Lore:Gideon

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Gideon
Type Settlement
Continent Tamriel
Province Black Marsh
Appears in Arena
Black Marsh
Gideon circa 3E 389

Gideon is one of the eight-major cities in the province of Black Marsh,[1] being situated near the region of Blackwood, in the province of Cyrodiil. Gideon has held a strong connection to the nearby Imperials, having served as their foothold in Black Marsh during several moments in history, such as in the Blackwater War, and the waning years of the First Era. Gideon is a thoroughly Imperialized settlement.[2]

Layout & Geography[edit]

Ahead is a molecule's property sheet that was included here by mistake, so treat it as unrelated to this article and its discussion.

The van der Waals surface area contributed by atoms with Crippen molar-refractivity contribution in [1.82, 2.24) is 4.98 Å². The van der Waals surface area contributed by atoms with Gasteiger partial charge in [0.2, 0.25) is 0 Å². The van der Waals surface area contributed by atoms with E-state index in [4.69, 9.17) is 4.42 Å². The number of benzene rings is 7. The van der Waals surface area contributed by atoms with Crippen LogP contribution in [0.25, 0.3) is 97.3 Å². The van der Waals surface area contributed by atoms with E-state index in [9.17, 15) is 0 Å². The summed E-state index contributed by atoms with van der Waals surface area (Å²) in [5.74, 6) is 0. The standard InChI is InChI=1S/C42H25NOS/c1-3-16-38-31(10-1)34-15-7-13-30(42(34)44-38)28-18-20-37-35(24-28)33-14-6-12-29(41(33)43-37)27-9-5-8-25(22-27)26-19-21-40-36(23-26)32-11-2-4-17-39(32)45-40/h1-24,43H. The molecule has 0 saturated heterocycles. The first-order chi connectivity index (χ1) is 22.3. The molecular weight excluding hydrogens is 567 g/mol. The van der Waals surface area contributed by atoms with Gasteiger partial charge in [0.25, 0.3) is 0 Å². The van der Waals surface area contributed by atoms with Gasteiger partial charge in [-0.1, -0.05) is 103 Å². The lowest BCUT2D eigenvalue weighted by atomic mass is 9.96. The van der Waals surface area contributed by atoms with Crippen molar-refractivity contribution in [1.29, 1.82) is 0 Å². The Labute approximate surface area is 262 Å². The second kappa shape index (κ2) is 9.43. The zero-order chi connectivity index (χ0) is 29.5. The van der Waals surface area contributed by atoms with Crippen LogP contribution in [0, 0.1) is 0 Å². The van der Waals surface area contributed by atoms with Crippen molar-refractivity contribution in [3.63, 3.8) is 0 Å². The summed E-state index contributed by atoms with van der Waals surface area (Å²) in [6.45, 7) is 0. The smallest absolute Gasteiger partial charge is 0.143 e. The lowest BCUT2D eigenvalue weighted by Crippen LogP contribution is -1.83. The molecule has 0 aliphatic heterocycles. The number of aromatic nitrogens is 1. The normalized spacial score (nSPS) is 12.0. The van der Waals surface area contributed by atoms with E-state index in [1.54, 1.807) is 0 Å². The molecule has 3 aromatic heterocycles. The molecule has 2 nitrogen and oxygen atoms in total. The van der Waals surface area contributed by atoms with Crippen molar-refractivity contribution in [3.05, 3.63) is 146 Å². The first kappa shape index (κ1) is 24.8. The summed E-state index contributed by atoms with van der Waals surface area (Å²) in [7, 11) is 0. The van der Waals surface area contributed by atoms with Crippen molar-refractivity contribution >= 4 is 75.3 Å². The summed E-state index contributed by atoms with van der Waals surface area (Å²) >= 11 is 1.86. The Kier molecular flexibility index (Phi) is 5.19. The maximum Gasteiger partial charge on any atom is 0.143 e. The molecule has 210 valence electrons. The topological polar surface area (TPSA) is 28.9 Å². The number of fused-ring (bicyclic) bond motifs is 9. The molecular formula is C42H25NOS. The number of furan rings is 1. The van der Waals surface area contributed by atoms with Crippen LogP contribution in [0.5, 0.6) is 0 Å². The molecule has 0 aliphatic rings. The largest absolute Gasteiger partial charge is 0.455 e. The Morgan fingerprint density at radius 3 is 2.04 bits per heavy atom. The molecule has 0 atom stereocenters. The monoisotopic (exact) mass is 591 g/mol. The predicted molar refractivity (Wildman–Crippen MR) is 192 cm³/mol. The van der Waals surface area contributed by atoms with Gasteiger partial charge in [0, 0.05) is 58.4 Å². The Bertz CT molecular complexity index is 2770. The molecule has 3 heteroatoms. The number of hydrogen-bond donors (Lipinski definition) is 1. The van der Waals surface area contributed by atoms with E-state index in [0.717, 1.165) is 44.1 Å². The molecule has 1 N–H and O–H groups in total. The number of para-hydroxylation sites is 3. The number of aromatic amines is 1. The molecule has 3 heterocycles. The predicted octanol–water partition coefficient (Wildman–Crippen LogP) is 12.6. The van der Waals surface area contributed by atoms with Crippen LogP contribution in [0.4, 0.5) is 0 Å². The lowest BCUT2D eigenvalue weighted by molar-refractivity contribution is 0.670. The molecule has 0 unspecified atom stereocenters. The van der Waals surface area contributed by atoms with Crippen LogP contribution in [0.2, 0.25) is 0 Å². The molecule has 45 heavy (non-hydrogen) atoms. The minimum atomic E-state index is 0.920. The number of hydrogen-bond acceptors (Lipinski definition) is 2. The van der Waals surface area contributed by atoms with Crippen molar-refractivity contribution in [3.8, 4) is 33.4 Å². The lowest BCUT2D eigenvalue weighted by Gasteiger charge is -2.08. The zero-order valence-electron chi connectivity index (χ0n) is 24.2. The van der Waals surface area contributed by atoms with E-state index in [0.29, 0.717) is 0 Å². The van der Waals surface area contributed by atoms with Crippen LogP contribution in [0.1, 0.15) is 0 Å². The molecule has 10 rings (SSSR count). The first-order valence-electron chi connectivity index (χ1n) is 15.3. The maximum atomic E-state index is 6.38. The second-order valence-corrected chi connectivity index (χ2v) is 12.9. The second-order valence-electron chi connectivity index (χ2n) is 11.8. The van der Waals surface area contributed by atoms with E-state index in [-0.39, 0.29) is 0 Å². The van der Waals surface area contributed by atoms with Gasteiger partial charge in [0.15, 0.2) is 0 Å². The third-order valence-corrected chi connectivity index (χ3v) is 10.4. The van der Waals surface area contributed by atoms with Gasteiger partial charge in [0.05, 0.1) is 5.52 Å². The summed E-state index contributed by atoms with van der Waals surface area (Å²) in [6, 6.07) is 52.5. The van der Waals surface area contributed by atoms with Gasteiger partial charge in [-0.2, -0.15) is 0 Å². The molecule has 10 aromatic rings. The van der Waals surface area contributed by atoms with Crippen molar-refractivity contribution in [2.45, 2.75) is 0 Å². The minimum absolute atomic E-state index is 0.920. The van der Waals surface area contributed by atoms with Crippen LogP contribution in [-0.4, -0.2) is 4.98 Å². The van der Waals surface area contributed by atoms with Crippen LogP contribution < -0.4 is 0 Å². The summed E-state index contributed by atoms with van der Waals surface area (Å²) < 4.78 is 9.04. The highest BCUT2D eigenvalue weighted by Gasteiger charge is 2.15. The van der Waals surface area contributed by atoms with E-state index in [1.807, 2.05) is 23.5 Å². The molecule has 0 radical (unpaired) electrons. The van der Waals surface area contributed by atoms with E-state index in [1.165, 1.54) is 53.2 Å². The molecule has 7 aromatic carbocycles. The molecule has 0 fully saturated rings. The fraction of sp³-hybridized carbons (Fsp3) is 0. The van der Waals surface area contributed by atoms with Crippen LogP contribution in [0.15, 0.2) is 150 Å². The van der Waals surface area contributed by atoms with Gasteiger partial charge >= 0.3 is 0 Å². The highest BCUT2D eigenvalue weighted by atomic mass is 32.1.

Gideon is found western Black Marsh, near the border towards Cyrodiil. Some sources claim that Gideon is located within the region of Murkmire,[3][4] although this is incorrect as Murkmire is located far to the south.[5][nb 1] Gideon is situated near the Onkobra River, a fast-running stream that eventually leads into the dark center of Black Marsh. Surrounding Gideon is various plantations ruled by Archeins, that form around the Topal Bay and the Onkobra River, as well as pockets of red clay. The plantations are largely unsuccessful, devolved into wilted vines, and desolate orchards of lifeless trees.[2] The marshlands around Gideon, and overall Black Marsh make it seemingly impossible to have a stable settlement. Villages would occasionally float towards Gideon's gate, taking as long as a month.[6] Before the Knahaten Flu in 2E 560, the region around Gideon was originally occupied by the Kothringi. In Gideon was an active Temple of Dibella.[3] Gideon's architecture and layout is in the tradition Imperial style, which makes sense considering the Imperial occupation. The streets are cramped and labyrinthine. Not far from Gideon is Castle Giovesse, which was used as a prison for Empress Tavia in the very-late First Era. The road between Gideon and the castle is flooded come springtide.[7] Like Stormhold, the city-state of Gideon was built atop of an old Ayleid settlement, whose name has been forgotten.[8] Gideon is neighbored by several settlements, including Glenbridge in the northeast, and Stonewastes in the southeast.[1]